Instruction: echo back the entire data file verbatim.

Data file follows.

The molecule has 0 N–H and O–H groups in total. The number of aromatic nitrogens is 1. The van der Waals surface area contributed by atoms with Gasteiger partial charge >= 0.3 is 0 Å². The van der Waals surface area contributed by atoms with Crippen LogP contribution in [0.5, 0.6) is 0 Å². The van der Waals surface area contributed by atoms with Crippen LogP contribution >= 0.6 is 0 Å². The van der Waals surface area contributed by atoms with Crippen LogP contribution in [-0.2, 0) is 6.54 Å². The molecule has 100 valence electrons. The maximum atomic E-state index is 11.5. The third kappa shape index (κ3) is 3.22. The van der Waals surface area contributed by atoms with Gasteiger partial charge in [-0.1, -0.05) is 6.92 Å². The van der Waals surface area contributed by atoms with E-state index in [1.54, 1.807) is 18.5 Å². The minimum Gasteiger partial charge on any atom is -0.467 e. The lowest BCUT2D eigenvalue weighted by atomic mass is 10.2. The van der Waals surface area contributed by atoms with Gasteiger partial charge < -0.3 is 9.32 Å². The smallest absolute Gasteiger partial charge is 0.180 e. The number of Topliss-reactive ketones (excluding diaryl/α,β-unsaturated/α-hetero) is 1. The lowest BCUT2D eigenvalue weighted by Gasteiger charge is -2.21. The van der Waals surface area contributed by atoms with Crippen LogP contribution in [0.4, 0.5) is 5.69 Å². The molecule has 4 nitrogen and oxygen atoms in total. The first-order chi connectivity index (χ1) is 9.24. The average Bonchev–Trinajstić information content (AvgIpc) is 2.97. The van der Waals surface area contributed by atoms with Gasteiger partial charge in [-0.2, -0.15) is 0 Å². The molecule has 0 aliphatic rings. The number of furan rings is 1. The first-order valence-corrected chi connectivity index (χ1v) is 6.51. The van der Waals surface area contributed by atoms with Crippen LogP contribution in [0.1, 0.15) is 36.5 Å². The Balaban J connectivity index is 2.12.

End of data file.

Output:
The molecule has 0 N–H and O–H groups in total. The number of aromatic nitrogens is 1. The van der Waals surface area contributed by atoms with Gasteiger partial charge >= 0.3 is 0 Å². The van der Waals surface area contributed by atoms with Crippen LogP contribution in [0.5, 0.6) is 0 Å². The van der Waals surface area contributed by atoms with Crippen LogP contribution >= 0.6 is 0 Å². The van der Waals surface area contributed by atoms with Crippen LogP contribution in [-0.2, 0) is 6.54 Å². The molecule has 100 valence electrons. The maximum atomic E-state index is 11.5. The third kappa shape index (κ3) is 3.22. The van der Waals surface area contributed by atoms with Gasteiger partial charge in [-0.1, -0.05) is 6.92 Å². The van der Waals surface area contributed by atoms with E-state index in [1.54, 1.807) is 18.5 Å². The minimum Gasteiger partial charge on any atom is -0.467 e. The lowest BCUT2D eigenvalue weighted by atomic mass is 10.2. The van der Waals surface area contributed by atoms with Gasteiger partial charge < -0.3 is 9.32 Å². The smallest absolute Gasteiger partial charge is 0.180 e. The number of Topliss-reactive ketones (excluding diaryl/α,β-unsaturated/α-hetero) is 1. The lowest BCUT2D eigenvalue weighted by Gasteiger charge is -2.21. The van der Waals surface area contributed by atoms with Crippen LogP contribution in [0.4, 0.5) is 5.69 Å². The molecule has 4 nitrogen and oxygen atoms in total. The first-order chi connectivity index (χ1) is 9.24. The average Bonchev–Trinajstić information content (AvgIpc) is 2.97. The van der Waals surface area contributed by atoms with Gasteiger partial charge in [-0.2, -0.15) is 0 Å². The molecule has 0 aliphatic rings. The number of furan rings is 1. The first-order valence-corrected chi connectivity index (χ1v) is 6.51. The van der Waals surface area contributed by atoms with Crippen LogP contribution in [0.1, 0.15) is 36.5 Å². The Balaban J connectivity index is 2.12.